Much of the problem, he added, is there’s is no hard data on where unmet needs are, what rules might inhibit or enhance meeting those needs, and what programs are effective in meeting the needs. It is clear under the present system, most people, particularly low- and middle-income families and small businesses, have unmet needs.
“Let’s do some pilot programs, let’s collect some data, and let’s find out,” Stewart said. “We have to get more to a data-driven decision-making process. That’s why we focused on the lab [in the committee’s report].”
The lab would be overseen by a Supreme Court commission, Stewart said. He said the special committee has not proposed a final lab program, but rather sketched out a proposal and asked the court — if it likes the idea — to give the committee another six months to fill in the remaining details.
He said lawyers, companies, and perhaps a combination of lawyers and companies could make a pitch to provide services. Applicants to the lab would have to show there is an unmet need, they intend to meet that need, provide continuing data showing how the program is working, and that it is not harming the public.
Burgoon and board member Amy Farrior asked about the recommendation that entities authorized under the lab would be able to continue in operation, including under waivers from Bar rules, even if the lab were ended.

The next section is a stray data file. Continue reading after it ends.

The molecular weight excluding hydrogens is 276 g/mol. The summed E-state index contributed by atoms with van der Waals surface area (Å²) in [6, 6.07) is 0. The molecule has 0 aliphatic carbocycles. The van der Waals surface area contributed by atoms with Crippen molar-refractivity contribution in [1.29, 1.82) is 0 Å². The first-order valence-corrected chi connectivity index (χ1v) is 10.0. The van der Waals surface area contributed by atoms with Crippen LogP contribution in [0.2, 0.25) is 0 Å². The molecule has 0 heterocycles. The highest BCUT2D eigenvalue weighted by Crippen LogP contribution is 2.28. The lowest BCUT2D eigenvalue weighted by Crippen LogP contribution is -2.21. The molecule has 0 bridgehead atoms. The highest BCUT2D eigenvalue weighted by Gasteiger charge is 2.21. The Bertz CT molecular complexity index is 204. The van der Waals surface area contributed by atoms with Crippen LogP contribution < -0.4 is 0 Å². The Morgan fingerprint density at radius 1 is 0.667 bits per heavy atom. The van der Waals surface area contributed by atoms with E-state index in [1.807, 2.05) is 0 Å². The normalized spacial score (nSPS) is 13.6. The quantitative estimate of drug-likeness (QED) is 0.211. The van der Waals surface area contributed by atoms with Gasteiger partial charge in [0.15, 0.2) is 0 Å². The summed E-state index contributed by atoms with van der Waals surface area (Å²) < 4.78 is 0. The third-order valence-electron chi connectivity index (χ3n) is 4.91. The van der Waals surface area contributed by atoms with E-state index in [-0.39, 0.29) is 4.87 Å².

“The concept is that significant enterprises are not going to invest time, money, and energy for something that can be pulled away from them,” Stewart said. “If someone were to get a license, the concept is if the lab dissolved that wouldn’t automatically revoke the license.”
The entity would have to continue to follow its agreement, provide data, and demonstrate that consumers were not being harmed, he said.
“It’s analogous to a lawyer’s license; the idea is if you get it, you get it until it’s taken away because of malfeasance,” he said. “We don’t take it away because we don’t like the program.”
Burgoon noted that could give a company, which has a unique exception to Bar rules, an advantage if the lab program ended, and the owner of that company could realize a windfall if he or she sold it.
Stewart said that would be studied further if the court orders more work on the lab concept.
Young Lawyers Division President Todd Baker asked if clients who use lawyers might be disadvantaged because the lab approves programs to help people who don’t hire lawyers.
But Stewart said in some ways that is already happening, noting the state court system’s statewide e-filing Portal has recently added a variety of free do-it-yourself forms on subjects ranging from landlord/tenant to domestic violence to family law and are available to anyone regardless of financial need.
“The competition you’re referring to is happening within our own family,” he said. “It’s coming. Why is it coming? Because courts are overwhelmed with unrepresented litigants. The courts are going to say, ‘We’re going to solve that problem ourselves.’”
It’s better that the legal profession be involved in designing the changes, Stewart said.